Lebanon’s Bashir Gemayel assassins get death sentence in absentia for 1982 assassination


The court ruling comes more than 35 years after President-elect Bashir Gemayel was killed by a massive bomb blast. Bashir, a Christian, had the backing of Israel and was battling Palestinian and Muslim factions.

Lebanon’s top court sentenced to death at least one Syrian nationalist for the 1982 assassination of President-elect Bashir Gemayel.

Habib Shartouni, a member of the Syrian Socialist Nationalist Party (SSNP), was sentenced in absentia but admitted his part in the attack in the 1980s. He spent eight years in prison before escaping in 1990.

Lebanon’s al-Akhbar newspaper quoted Shartouni on Thursday saying the timing of his trial was political and that he had lived in Syria from 1994 to 2004.

He did not say where he lives now.

Gemayel was killed less than a month after being elected president – and just two weeks from taking office – when a massive bomb tore through the right-wing Christian Phalange Party headquarters in east Beirut on September 14. At least 23 of his supporters were also killed in the blast, with Reuters reporting that 32 others had died.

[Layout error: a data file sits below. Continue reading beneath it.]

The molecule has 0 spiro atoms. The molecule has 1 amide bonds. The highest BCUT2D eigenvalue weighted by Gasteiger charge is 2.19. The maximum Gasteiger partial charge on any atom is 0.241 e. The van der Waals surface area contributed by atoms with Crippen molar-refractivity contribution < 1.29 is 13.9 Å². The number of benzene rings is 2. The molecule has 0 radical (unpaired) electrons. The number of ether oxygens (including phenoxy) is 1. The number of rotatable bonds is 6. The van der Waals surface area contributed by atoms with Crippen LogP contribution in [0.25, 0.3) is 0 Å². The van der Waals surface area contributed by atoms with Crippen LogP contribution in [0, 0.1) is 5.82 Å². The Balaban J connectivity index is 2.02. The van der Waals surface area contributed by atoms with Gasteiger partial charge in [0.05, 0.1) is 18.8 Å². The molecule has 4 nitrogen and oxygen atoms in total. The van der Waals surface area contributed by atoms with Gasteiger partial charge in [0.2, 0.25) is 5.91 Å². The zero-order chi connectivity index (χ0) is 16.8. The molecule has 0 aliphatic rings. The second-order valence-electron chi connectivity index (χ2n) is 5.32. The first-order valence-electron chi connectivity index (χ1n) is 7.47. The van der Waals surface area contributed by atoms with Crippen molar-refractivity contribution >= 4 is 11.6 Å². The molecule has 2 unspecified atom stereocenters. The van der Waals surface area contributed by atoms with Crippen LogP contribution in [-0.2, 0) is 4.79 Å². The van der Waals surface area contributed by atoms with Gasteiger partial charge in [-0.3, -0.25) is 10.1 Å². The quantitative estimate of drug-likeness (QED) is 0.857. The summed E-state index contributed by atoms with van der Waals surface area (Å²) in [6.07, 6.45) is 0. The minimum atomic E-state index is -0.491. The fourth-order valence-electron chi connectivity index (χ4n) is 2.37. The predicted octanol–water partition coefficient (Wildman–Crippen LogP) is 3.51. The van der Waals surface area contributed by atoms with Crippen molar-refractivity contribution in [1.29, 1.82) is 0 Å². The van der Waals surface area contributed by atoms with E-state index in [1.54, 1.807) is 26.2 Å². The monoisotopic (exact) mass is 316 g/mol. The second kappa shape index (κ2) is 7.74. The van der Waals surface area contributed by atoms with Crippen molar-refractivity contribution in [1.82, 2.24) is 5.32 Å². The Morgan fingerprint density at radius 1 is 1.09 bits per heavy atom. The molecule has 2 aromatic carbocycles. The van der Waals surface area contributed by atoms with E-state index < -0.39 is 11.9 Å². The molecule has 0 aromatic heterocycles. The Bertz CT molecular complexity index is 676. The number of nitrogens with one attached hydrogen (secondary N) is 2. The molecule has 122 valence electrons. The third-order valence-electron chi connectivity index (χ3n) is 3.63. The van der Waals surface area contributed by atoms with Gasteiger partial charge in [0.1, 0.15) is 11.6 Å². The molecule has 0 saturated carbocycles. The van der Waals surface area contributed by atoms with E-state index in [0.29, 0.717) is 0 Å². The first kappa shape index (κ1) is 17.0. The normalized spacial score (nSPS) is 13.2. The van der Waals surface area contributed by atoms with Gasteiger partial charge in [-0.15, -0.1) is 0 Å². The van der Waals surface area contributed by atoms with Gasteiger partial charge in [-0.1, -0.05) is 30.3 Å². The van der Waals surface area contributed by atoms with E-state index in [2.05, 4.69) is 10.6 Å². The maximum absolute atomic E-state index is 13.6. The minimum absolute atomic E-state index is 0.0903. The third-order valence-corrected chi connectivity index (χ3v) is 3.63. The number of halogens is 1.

In addition to Shartouni, fellow SSNP member Nabil Farah al-Alam was also sentenced, in absentia, to death for his role in the bomb attack, according to the Associated Press.

Refugee camp massacres

Gemayel was head of the Lebanese Forces Christian militia, which was fighting leftist Muslim and Palestinian factions. His candidacy was backed by Israel.

The general had agreed to start discussing diplomatic ties with Israel at a time when Israeli forces were in Lebanon, during one of the bloodiest phases of Lebanon’s 15-year civil war.

His assassination triggered the massacre of Palestinians in Beirut’s Sabra and Chatila refugee camps. After Gemayel’s assassination Israeli forces entered Beirut and allowed Gemayel’s militia, the Lebanese Forces, to enter the Palestinian refugee camps. The militia killed hundreds of civilian refugees.

Supporters of both Shartouni and Gemayel have protested outside the court during the hearings.

Gemayel’s family remains one of the most important in Lebanese politics. His son Samy is currently president of the Kataeb party that was founded by his grandfather, Pierre Gemayel, who was a parliamentary power broker for nearly 25 years, until his death in 1984.

Gemayel also had a nephew named Pierre, who was likewise assassinated in 2006.

The Lebanese Forces militia subsequently became a different political party, and is led by one of its commanders, Samir Geagea.

bik/ng (Reuters, AP)



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